Shop Safety and Etiquette

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Artisan's Asylum's two main safety priorities, in order of importance, are:

  1. Ensuring the safety of people, including renters, tool operators, and bystanders; and
  2. Ensuring the safety of the Asylum's equipment.

If you choose to use tools or other resources in an unsafe manner, or outside the scope of their capability, don't expect future access to these resources.

Basic Shop Rules

Shop Specific Rules

Safety Equipment

Eye Protection

Eye protection protects your eyes from chips, sawdust, splinters, and other foreign objects.

Types of eye protection include:

  • Safety glasses
  • Cover goggles
  • Prescription safety glasses with side shields. Prescription safety Glasses (regular glasses without side shields are not acceptable)
  • Face shields

Foot Protection

When working in the shops, foot injuries are common. Items often drop, can be tripped on, or sparks can fly.

  • Shoes must be worn in any shop area.
  • The minimum footwear must cover the entire foot.
  • No one wearing sandals, toe shoes (vibrams, skeletoes), or open top shoes (mary jane) will be allowed to enter the shops.

Hearing Protection

Hearing protection is not required form all shops, but encouraged.

  • Disposable foam earplugs are available at the safety station near the wood shop.
  • Disposable foam earplugs are a good choice when welding to keep sparks from traveling down the ear canal.
  • Ear muff (princess leia) style protection are a better choice which keep all foreign objects out of the ear.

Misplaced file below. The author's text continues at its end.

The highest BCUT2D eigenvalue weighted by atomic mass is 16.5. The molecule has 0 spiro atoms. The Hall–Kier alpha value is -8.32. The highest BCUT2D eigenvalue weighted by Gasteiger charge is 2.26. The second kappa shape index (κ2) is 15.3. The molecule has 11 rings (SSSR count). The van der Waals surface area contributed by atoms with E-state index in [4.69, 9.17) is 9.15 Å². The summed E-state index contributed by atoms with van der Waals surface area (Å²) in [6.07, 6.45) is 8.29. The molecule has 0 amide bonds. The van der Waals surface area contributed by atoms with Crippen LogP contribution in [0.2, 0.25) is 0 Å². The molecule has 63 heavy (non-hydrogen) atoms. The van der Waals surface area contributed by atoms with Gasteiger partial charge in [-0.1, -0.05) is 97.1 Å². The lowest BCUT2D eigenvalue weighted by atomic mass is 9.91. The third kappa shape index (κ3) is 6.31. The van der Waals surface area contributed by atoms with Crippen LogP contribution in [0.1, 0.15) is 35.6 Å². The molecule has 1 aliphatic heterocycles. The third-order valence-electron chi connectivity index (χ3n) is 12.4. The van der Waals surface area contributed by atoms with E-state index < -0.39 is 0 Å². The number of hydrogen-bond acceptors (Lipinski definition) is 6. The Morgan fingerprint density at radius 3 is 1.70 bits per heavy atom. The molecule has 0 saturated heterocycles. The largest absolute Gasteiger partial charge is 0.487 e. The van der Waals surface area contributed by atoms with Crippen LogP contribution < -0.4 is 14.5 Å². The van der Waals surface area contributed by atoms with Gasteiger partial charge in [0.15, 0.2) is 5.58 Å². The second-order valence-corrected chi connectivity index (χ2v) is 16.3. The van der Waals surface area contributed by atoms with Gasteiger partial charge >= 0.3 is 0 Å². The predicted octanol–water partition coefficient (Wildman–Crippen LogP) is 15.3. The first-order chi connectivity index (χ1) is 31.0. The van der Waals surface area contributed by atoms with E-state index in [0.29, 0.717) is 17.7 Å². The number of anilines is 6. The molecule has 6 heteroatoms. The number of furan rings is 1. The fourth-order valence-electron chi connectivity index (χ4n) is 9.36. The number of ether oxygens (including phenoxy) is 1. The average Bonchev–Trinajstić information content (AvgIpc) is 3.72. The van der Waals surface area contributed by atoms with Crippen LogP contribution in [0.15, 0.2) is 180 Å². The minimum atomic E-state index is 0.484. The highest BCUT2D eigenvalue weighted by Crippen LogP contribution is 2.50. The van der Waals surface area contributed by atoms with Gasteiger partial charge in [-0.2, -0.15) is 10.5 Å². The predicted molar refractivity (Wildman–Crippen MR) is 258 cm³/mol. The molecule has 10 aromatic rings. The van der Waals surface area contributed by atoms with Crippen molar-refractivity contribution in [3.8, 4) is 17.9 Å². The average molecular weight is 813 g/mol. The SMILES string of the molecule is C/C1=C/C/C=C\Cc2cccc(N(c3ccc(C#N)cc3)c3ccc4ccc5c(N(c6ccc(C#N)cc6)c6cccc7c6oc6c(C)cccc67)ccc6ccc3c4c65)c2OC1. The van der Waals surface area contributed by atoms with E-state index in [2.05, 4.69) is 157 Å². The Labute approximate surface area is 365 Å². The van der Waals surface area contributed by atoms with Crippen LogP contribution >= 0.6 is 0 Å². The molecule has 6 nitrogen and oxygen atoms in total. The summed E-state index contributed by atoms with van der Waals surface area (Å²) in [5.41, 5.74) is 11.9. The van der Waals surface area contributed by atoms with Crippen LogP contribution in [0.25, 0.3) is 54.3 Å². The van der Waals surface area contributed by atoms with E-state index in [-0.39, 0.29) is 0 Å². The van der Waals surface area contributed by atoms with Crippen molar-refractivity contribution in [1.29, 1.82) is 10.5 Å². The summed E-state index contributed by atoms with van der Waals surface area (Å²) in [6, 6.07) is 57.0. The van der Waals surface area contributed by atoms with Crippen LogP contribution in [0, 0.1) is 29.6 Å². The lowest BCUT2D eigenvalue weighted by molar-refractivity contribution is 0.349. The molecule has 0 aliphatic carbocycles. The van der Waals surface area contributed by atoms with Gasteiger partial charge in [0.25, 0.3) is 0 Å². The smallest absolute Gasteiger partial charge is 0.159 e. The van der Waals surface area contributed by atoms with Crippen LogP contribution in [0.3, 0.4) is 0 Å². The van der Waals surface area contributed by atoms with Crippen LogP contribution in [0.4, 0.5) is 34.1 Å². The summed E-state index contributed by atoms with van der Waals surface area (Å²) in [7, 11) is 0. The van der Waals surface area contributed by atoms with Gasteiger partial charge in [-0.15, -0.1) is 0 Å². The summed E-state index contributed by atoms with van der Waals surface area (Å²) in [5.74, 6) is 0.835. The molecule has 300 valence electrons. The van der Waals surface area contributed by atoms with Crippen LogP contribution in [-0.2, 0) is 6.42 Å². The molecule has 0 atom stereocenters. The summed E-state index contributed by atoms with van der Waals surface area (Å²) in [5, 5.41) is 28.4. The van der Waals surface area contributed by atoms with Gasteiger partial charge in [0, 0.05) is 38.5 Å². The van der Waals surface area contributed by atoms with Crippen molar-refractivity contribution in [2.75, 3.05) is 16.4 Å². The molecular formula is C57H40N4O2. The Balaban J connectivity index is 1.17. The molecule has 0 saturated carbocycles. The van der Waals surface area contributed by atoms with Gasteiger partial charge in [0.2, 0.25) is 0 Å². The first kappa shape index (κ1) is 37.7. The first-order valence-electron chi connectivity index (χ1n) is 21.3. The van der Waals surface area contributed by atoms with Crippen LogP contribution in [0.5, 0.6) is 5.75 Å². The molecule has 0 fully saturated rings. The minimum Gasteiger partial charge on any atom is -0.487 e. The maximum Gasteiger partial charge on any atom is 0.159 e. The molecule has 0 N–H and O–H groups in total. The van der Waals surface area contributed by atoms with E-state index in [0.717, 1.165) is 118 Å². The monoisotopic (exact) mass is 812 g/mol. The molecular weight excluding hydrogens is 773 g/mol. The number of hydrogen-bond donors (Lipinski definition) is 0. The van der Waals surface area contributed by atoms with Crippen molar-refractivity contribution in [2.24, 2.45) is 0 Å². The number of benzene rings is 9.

Hand Protection

Gloves are available for both safety and can be a hazard.

  • No gloves should be worn when using moving tools (bandsaw, lathe, drill press, etc.) They can be pinched and rip off fingers or entire hands.
  • leather work gloves are ideal when handling material to protect from splinters and cuts. They often have nylon backs on them and should not be used for welding, or any handling of hot metal.
  • MIG welding gloves are heavy to resist sparks and heat.
  • Oxy fuel gloves are slightly lighter to still resist heat, but allow for greater control of the filler wire.
  • TIG gloves are the thinnest and allow finer control of the filler material. They are more sensitive to heat.
  • Rubber gloves may be needed for working with different chemicals. Allergies (latex) are common enough that the material should be checked prior to use.

What You Can Borrow While Working at Artisan's Asylum

  • Safety Glasses
  • Ear Muffs
  • Welding masks
  • Welding sleeves
  • Welding gloves

What You Can Keep (Disposable Items)

  • Foam earplugs

What You May Need to Bring

When something breaks…

  • We have a ticket tracking system that will update our wiki in real time if you tag the tool as broken using the QR code on the tool.
  • If you break equipment or find something broken tell us at The faster it’s reported the quicker it’ll be fixed.
  • Tool Testing Calendar
  • Using the classroom
  • Floor Plan
Personal tools
Wiki Maintenance